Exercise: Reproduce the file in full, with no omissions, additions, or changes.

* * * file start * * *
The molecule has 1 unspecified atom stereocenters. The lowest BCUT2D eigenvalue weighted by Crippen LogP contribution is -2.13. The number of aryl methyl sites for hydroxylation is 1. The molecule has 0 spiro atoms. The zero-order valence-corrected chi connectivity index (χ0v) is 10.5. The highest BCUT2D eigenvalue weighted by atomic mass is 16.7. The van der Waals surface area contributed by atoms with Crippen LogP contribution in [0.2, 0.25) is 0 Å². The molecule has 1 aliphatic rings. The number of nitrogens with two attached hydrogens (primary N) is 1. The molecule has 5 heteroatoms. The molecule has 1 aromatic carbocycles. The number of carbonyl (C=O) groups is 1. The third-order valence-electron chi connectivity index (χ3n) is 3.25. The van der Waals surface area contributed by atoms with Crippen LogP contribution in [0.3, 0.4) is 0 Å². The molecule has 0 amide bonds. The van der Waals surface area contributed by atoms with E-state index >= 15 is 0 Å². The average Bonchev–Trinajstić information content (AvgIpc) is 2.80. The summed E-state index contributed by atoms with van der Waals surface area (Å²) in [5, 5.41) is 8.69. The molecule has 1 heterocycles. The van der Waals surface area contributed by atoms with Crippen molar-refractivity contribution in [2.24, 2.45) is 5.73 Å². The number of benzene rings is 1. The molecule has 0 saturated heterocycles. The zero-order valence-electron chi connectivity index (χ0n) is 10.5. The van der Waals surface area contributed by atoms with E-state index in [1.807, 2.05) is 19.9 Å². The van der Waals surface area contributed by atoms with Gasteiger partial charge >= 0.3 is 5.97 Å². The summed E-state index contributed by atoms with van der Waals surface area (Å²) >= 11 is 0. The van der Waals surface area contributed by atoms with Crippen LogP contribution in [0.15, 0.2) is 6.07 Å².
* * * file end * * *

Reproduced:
The molecule has 1 unspecified atom stereocenters. The lowest BCUT2D eigenvalue weighted by Crippen LogP contribution is -2.13. The number of aryl methyl sites for hydroxylation is 1. The molecule has 0 spiro atoms. The zero-order valence-corrected chi connectivity index (χ0v) is 10.5. The highest BCUT2D eigenvalue weighted by atomic mass is 16.7. The van der Waals surface area contributed by atoms with Crippen LogP contribution in [0.2, 0.25) is 0 Å². The molecule has 1 aliphatic rings. The number of nitrogens with two attached hydrogens (primary N) is 1. The molecule has 5 heteroatoms. The molecule has 1 aromatic carbocycles. The number of carbonyl (C=O) groups is 1. The third-order valence-electron chi connectivity index (χ3n) is 3.25. The van der Waals surface area contributed by atoms with Crippen LogP contribution in [0.3, 0.4) is 0 Å². The molecule has 0 amide bonds. The van der Waals surface area contributed by atoms with E-state index >= 15 is 0 Å². The average Bonchev–Trinajstić information content (AvgIpc) is 2.80. The summed E-state index contributed by atoms with van der Waals surface area (Å²) in [5, 5.41) is 8.69. The molecule has 1 heterocycles. The van der Waals surface area contributed by atoms with Crippen molar-refractivity contribution in [2.24, 2.45) is 5.73 Å². The number of benzene rings is 1. The molecule has 0 saturated heterocycles. The zero-order valence-electron chi connectivity index (χ0n) is 10.5. The van der Waals surface area contributed by atoms with E-state index in [1.807, 2.05) is 19.9 Å². The van der Waals surface area contributed by atoms with Gasteiger partial charge >= 0.3 is 5.97 Å². The summed E-state index contributed by atoms with van der Waals surface area (Å²) >= 11 is 0. The van der Waals surface area contributed by atoms with Crippen LogP contribution in [0.15, 0.2) is 6.07 Å².